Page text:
Every chipmaker was all-in on AI in their Computex 2024 keynote and Microsoft was at the center every time

Split view of Satya Nadella's presentations during the Intel, Qualcomm, and AMD keynotes at Computex 2024
(Image credit: Intel/AMD/Qualcomm)

Microsoft was the happy center of the AI universe at Computex 2024, but it got a little offputting eventually. Microsoft partners with most major chipmakers, Windows is the largest computer operating system after all, representing about 68% of the market share per Statista. So it was no surprise to see Microsoft's Chairman and CEO Satya Nadella send videos for AMD, Qualcomm, and Intel's Computex keynote speeches this year.

AMD kicked off Computex 2024 with the first official keynote speech at 9:30 am local time in Taipei, Taiwan on Monday, June 3rd. Qualcomm's keynote followed later the same day at 1:30 pm local time. Intel's keynote kicked off the second day of Computex at 11 am local time on Tuesday, June 4th.

What made Nadella's virtual appearances at Computex noteworthy is the similarity between the videos submitted for all three computing partners. Visually they are identical, as depicted in the image above, it's a spliced image combined from all three presentations. However, the content of the videos was also close enough that it started to tickle the uncanny valley detectors in my brain.

Live. AI. Repeat.

If you watch all three Microsoft videos from the various chipmaker keynotes back-to-back (courtesy of YouTube), you'll get a pretty severe case of déjà vu. Nadella must have felt like he was trapped in Groundhog Day or Live. Die. Repeat, just keep doing it until you get it perfect and can escape the time loop. 

Starting with the AMD keynote, it seems like a very general supporting statement by Nadella with nothing particularly out of the ordinary. With the Qualcomm video, the similarities start to stack up, and by the time you get to the Intel keynote, it almost seems like Microsoft just swapped out partner names in the videos.

Of course, that's not entirely true. The videos do have their differences, but shooting the videos at the same spot, on the same background, with Nadella in the same sweater, with the same "It's great to be with you at Computex" greeting was perhaps not the right decision.

The AMD video includes more specific information about Microsoft's partnership using the MI300X accelerator but the early focus on AI and Copilot+ becomes a template for the later keynote appearances. The Intel and Qualcomm videos are even more alike, as both focus heavily on AI and the Copilot+ platform.

While the words are different, the content is very similar, and the near identical openings with swapped names for the three CEOs do not help.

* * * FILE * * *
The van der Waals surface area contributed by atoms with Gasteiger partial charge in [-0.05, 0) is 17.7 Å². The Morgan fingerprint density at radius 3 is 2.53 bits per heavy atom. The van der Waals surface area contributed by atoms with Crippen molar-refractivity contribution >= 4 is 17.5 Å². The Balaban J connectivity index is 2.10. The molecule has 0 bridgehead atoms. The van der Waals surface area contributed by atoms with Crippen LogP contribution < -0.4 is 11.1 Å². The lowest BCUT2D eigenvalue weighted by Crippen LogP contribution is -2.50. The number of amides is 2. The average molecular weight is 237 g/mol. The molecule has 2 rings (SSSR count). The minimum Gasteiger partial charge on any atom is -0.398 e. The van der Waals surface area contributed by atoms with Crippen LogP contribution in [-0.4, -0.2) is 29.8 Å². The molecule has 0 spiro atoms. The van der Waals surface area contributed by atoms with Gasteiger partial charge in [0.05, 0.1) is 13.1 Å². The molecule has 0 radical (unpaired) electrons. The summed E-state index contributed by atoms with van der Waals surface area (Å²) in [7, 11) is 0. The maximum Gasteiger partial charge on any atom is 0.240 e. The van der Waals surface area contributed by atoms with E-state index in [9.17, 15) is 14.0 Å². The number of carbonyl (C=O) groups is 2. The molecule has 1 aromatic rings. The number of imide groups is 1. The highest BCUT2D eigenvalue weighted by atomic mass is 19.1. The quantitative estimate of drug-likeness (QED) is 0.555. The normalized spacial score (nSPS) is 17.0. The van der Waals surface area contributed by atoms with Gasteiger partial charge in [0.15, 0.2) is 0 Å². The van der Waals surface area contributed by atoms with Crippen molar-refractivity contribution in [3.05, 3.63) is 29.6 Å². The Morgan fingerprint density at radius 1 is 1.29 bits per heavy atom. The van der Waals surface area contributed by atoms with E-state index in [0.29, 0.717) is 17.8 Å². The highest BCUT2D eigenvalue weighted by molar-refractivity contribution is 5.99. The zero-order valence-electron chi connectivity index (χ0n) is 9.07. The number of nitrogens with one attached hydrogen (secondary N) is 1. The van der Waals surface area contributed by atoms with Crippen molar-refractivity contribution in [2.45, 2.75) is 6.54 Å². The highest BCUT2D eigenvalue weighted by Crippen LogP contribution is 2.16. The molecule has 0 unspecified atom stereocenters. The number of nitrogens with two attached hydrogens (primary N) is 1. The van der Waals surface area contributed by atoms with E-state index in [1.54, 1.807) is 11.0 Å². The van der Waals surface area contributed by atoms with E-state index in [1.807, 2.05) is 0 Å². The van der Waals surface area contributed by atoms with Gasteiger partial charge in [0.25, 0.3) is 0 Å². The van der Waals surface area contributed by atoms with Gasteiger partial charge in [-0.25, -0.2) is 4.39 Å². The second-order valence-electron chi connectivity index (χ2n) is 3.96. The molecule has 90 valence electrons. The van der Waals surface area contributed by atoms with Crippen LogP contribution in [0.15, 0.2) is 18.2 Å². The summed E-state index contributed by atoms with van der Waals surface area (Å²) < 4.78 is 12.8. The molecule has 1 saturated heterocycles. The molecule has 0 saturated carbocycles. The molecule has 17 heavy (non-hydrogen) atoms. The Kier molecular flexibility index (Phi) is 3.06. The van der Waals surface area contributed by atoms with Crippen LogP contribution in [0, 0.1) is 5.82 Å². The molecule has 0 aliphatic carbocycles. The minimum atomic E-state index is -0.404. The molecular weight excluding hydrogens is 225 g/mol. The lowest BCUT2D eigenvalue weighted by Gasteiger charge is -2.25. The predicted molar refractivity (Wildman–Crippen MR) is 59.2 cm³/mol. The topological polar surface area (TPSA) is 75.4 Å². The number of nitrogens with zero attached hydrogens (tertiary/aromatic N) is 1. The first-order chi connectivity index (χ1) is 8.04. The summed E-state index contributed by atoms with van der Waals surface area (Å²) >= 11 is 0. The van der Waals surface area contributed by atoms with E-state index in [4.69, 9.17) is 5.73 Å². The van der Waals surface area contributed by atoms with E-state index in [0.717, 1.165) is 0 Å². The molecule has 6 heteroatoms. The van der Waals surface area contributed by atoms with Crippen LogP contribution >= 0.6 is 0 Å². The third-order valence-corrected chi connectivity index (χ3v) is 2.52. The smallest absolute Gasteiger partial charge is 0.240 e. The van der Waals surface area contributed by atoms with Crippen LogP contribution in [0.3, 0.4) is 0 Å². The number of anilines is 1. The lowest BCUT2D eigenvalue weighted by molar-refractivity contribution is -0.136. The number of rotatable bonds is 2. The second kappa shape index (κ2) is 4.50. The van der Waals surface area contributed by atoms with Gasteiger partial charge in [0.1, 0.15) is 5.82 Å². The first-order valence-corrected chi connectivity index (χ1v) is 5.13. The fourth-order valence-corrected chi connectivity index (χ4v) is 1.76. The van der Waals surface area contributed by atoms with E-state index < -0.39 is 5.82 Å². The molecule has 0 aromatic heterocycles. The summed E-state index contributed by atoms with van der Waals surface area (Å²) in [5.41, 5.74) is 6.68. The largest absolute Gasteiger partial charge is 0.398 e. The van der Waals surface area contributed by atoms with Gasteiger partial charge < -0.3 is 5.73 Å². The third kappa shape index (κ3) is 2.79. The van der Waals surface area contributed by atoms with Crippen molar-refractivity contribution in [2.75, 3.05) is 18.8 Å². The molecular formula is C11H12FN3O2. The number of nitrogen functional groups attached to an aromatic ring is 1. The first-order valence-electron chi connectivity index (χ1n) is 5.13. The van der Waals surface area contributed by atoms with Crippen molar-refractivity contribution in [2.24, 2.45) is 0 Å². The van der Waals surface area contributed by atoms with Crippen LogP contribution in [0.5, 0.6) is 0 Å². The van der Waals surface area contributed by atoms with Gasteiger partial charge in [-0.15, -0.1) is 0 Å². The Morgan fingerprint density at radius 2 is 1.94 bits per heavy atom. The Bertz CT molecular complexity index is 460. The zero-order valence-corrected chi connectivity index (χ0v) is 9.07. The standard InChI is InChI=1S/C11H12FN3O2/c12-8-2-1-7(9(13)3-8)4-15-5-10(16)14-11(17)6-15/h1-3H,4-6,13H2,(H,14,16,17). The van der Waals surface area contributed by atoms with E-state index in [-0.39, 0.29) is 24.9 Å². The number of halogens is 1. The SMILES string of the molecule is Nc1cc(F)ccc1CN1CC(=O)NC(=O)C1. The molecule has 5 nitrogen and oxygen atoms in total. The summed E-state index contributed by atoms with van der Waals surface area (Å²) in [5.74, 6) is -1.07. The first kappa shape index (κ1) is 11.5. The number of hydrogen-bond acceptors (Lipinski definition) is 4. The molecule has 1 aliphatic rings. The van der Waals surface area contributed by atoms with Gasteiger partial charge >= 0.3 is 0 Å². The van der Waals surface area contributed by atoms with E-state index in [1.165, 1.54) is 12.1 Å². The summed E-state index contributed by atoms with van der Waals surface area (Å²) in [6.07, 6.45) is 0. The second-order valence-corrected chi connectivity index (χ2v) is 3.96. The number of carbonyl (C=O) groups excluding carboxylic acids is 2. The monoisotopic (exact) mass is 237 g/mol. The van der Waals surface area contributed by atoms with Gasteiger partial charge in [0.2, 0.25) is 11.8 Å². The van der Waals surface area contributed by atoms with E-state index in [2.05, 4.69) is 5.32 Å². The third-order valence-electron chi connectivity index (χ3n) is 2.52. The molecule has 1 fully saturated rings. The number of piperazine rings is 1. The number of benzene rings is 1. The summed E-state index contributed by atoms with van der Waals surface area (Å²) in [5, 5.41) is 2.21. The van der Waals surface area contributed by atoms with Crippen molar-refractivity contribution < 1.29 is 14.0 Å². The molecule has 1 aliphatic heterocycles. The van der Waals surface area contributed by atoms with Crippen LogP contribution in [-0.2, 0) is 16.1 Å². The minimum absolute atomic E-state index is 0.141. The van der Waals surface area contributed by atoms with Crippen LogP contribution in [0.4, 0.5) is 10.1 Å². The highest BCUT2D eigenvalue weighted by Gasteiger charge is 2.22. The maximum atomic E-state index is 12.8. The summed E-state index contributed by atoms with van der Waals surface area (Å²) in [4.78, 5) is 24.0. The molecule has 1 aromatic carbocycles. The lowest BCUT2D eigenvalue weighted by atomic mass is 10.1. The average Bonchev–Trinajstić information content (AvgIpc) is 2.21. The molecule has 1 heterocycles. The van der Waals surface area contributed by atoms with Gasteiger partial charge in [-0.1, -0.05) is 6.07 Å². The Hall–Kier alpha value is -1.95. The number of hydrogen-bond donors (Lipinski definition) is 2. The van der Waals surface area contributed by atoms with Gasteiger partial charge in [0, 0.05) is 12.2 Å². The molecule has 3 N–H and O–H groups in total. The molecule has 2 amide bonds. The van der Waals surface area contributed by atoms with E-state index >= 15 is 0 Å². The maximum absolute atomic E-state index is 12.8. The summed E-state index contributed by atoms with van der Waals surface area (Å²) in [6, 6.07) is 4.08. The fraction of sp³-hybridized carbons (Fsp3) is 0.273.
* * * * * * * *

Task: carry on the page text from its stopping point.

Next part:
Why send similar videos to all three chipmakers?

Microsoft works closely with all three companies, so avoiding any partisanship is the smart move. Especially as AMD and Qualcomm have both joined the Copilot+ program and Intel is sure to follow suit with the Lunar Lake chipsets.

However, those of us not trapped in the loop with Nadella were treated to basically the same video clip for all three manufacturers within 26 hours at the start of a major tech conference. On the surface it's not a great look, but Microsoft is at the center of potentially the biggest shift for computing and laptops in at least a decade. One that every chipmaker is naturally heavily invested in as well, so Nadella probably could have just done a Mad Lib-style script with [Insert valuable partner here] and all would have been forgiven. 

Every one of these companies wants to see the AI PC movement succeed and Microsoft has pushed more chips in than anyone (well, metaphorical chips, the chipmakers definitely have more physical chips). All of its branding is focused on AI, even as it faces harsh criticism for some of those features, so we'll cut Nadella some slack. Maybe next time just tell the AI to come up with some slightly more varied presentations and move the camera around the room a little bit.

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Madeline Ricchiuto
Staff Writer

A former lab gremlin for Tom's Guide, Laptop Mag, Tom's Hardware, and Tech Radar; Madeline has escaped the labs to join Laptop Mag as a Staff Writer. With over a decade of experience writing about tech and gaming, she may actually know a thing or two. Sometimes. When she isn't writing about the latest laptops and AI software, Madeline likes to throw herself into the ocean as a PADI scuba diving instructor and underwater photography enthusiast.

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